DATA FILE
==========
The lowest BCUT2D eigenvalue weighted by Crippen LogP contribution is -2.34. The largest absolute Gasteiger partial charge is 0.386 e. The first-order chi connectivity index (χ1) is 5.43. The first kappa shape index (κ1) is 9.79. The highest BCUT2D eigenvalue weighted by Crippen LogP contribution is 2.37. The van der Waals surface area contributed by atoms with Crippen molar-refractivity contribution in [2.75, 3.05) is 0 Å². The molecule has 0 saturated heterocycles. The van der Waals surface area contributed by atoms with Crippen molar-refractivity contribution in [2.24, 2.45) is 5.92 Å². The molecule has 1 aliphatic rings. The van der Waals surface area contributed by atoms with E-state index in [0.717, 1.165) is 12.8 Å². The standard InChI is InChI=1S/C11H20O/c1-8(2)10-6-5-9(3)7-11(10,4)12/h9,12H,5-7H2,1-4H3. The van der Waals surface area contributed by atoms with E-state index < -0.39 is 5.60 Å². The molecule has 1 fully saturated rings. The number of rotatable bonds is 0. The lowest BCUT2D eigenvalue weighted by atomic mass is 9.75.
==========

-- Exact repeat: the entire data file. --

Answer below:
The lowest BCUT2D eigenvalue weighted by Crippen LogP contribution is -2.34. The largest absolute Gasteiger partial charge is 0.386 e. The first-order chi connectivity index (χ1) is 5.43. The first kappa shape index (κ1) is 9.79. The highest BCUT2D eigenvalue weighted by Crippen LogP contribution is 2.37. The van der Waals surface area contributed by atoms with Crippen molar-refractivity contribution in [2.75, 3.05) is 0 Å². The molecule has 0 saturated heterocycles. The van der Waals surface area contributed by atoms with Crippen molar-refractivity contribution in [2.24, 2.45) is 5.92 Å². The molecule has 1 aliphatic rings. The van der Waals surface area contributed by atoms with E-state index in [0.717, 1.165) is 12.8 Å². The standard InChI is InChI=1S/C11H20O/c1-8(2)10-6-5-9(3)7-11(10,4)12/h9,12H,5-7H2,1-4H3. The van der Waals surface area contributed by atoms with E-state index < -0.39 is 5.60 Å². The molecule has 1 fully saturated rings. The number of rotatable bonds is 0. The lowest BCUT2D eigenvalue weighted by atomic mass is 9.75.